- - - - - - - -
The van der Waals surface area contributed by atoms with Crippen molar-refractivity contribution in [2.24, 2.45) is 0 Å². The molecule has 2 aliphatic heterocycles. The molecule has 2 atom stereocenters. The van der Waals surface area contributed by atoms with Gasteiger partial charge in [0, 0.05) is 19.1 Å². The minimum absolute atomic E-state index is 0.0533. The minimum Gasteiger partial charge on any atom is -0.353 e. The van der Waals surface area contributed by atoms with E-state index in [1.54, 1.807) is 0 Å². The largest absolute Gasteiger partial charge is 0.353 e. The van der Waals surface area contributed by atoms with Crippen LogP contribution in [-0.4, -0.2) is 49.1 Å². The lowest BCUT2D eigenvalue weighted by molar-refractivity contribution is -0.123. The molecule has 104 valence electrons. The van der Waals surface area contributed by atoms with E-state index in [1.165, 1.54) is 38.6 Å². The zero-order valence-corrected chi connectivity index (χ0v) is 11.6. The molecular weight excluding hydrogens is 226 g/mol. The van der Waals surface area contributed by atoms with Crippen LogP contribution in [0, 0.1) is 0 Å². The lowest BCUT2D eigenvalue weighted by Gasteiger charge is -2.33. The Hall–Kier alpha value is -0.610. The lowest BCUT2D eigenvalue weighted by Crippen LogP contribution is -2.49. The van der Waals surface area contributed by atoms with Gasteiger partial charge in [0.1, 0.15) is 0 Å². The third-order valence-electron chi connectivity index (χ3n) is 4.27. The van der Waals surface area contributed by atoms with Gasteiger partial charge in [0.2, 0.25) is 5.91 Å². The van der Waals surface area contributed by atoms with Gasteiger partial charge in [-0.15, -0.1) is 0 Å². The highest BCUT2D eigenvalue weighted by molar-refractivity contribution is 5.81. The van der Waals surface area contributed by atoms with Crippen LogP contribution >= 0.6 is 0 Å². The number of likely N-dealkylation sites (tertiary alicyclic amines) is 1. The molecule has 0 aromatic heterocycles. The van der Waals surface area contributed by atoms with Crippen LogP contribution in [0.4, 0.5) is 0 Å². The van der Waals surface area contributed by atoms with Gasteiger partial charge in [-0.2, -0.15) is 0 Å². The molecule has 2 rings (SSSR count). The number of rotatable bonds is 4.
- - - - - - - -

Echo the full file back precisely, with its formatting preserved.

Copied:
The van der Waals surface area contributed by atoms with Crippen molar-refractivity contribution in [2.24, 2.45) is 0 Å². The molecule has 2 aliphatic heterocycles. The molecule has 2 atom stereocenters. The van der Waals surface area contributed by atoms with Gasteiger partial charge in [0, 0.05) is 19.1 Å². The minimum absolute atomic E-state index is 0.0533. The minimum Gasteiger partial charge on any atom is -0.353 e. The van der Waals surface area contributed by atoms with E-state index in [1.54, 1.807) is 0 Å². The largest absolute Gasteiger partial charge is 0.353 e. The van der Waals surface area contributed by atoms with Crippen LogP contribution in [-0.4, -0.2) is 49.1 Å². The lowest BCUT2D eigenvalue weighted by molar-refractivity contribution is -0.123. The molecule has 104 valence electrons. The van der Waals surface area contributed by atoms with E-state index in [1.165, 1.54) is 38.6 Å². The zero-order valence-corrected chi connectivity index (χ0v) is 11.6. The molecular weight excluding hydrogens is 226 g/mol. The van der Waals surface area contributed by atoms with Crippen LogP contribution in [0, 0.1) is 0 Å². The lowest BCUT2D eigenvalue weighted by Gasteiger charge is -2.33. The Hall–Kier alpha value is -0.610. The lowest BCUT2D eigenvalue weighted by Crippen LogP contribution is -2.49. The van der Waals surface area contributed by atoms with Gasteiger partial charge in [0.1, 0.15) is 0 Å². The third-order valence-electron chi connectivity index (χ3n) is 4.27. The van der Waals surface area contributed by atoms with Gasteiger partial charge in [0.2, 0.25) is 5.91 Å². The van der Waals surface area contributed by atoms with Gasteiger partial charge in [-0.15, -0.1) is 0 Å². The highest BCUT2D eigenvalue weighted by molar-refractivity contribution is 5.81. The van der Waals surface area contributed by atoms with Crippen LogP contribution >= 0.6 is 0 Å². The number of likely N-dealkylation sites (tertiary alicyclic amines) is 1. The molecule has 0 aromatic heterocycles. The van der Waals surface area contributed by atoms with Crippen LogP contribution in [0.4, 0.5) is 0 Å². The van der Waals surface area contributed by atoms with Gasteiger partial charge in [-0.2, -0.15) is 0 Å². The molecule has 2 rings (SSSR count). The number of rotatable bonds is 4.